Internet Gambling Laws in New Jersey
Online gambling Drags in Jersey
Internet gambling in New Jersey has been underwhelming in the year since it began, and it is now under attack by opponents looking to shut it down, even as it provides a small bit of help to Atlantic City's struggling casinos.
When the Internet gambling laws were launched, they were hailed by many as a potential game-changer that would help reverse years of declining revenues at what were then Atlantic City's 12 casinos. Gov. Chris Christie's administration expected online betting to bring in $1 billion in its first year.
But only one-tenth of that — just over $111 million — has materialized. Four casinos have closed and a fifth is poised to do so next month. And one Internet gambling company, Ultimate Gaming, left the market after an unsuccessful fling with the Trump Taj Mahal.
But even the small revenue boost from online gambling is helping the casinos that offer it. In several months, Internet winnings were the difference between the surviving casinos posting a revenue decline or an increase compared with a year earlier.
“We've had some victories and we've had some losses,” said David Rebuck, director of the state Division of Gaming Enforcement. “From a regulatory standpoint, it's working really well, without any catastrophes, meltdowns or scandals. On the negative side, it was projected to be a much stronger financial performer.”
The industry was plagued by problems in its infancy, including the geolocation software used to ensure that a gambler is physically within New Jersey's borders. That issue has largely been resolved, and false rejections now occur less than 5 percent of the time, Rebuck said.
A more serious problem is the continuing reluctance of many banks to process Internet gambling credit card transactions, even though the U.S. Justice Department has declared Internet gambling legal as long as it is done within a single state and does not involve bets on sporting events. That has left automated bank transfers as the main way players fund accounts.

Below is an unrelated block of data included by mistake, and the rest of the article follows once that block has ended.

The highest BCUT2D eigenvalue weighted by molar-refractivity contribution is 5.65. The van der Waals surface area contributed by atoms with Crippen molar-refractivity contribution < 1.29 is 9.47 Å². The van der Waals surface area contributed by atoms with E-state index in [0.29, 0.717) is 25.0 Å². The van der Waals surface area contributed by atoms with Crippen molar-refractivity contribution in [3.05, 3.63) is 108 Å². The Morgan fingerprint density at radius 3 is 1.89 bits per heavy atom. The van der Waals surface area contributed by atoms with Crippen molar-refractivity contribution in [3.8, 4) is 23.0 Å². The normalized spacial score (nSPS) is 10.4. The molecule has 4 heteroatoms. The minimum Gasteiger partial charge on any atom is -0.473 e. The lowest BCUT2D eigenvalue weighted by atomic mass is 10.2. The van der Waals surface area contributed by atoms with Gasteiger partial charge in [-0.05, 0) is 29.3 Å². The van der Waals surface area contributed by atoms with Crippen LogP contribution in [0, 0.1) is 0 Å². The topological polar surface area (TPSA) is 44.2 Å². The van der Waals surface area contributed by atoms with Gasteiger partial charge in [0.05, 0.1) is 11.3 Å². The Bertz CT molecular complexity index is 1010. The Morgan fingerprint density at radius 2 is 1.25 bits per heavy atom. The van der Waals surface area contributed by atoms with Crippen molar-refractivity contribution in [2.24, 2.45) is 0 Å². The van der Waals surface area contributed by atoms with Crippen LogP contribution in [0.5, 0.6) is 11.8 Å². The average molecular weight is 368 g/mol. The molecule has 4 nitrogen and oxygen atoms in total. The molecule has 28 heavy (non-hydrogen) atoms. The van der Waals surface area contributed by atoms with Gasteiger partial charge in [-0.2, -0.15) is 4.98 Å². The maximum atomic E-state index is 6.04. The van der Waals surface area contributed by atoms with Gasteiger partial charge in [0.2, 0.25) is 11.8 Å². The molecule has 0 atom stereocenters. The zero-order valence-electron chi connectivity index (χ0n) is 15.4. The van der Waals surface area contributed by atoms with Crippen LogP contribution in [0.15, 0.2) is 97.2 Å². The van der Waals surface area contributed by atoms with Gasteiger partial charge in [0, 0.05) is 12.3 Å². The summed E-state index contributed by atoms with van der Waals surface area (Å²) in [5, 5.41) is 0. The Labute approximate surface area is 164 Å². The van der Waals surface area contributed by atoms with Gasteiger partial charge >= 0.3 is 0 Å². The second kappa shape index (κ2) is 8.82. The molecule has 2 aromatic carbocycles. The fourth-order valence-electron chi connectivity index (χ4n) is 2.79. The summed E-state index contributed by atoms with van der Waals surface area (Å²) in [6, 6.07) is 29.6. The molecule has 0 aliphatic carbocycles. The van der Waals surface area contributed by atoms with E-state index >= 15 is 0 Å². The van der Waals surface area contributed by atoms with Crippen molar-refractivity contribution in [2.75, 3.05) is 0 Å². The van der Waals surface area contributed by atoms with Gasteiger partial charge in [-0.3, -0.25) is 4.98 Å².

New Jersey authorities have met with many credit card companies and banks to tout their strict regulations and oversight of the industry but have failed to change many minds.
And on top of all this is a well-funded push by casino magnate Sheldon Adelson for a law banning Internet gambling nationwide. The Casino Association of New Jersey urged the state's congressional delegation to resist any attempt to pass such a law.
Rebuck said a goal for the industry's second year is to increase player pools in online games like poker. He has been in discussions with authorities in Nevada and the United Kingdom about reciprocal agreements to expand online gambling but says no deal is imminent. The expected approval of PokerStars' new owner, Amaya, to offer Internet gambling in New Jersey is still under review and won't happen until early 2015 at best, Rebuck said.
Despite its slow start, Internet gambling has its fans, many of whom say they gamble more frequently now that they can do it in their living room.
“It's convenient. I don't have to drive to AC,” said Dennis Lopez of Somerset, an avid online poker player. “If I really feel like playing, I don't have to go to a casino or find a local game. I can just fire up my laptop and play in a matter of seconds.”
Internet gambling revenue has been slowly declining in New Jersey in recent months, leading Deutsche Bank analyst Andrew Zarnett to reduce his revenue estimate for 2015 from $250 million to $150 million.
Others are more optimistic. On Monday, the Pala Indian tribe of California is expected to launch its Internet gambling site in New Jersey, the first tribe to do so. Rebuck said another company wants to join the New Jersey market as well, but he would not identify it. And Cathy Ruela, a 31-year-old from Morris County, recently won the state's largest online jackpot while playing slots on her laptop: $1.3 million.
“Internet gambling has worked out pretty damned well for me,” she said.
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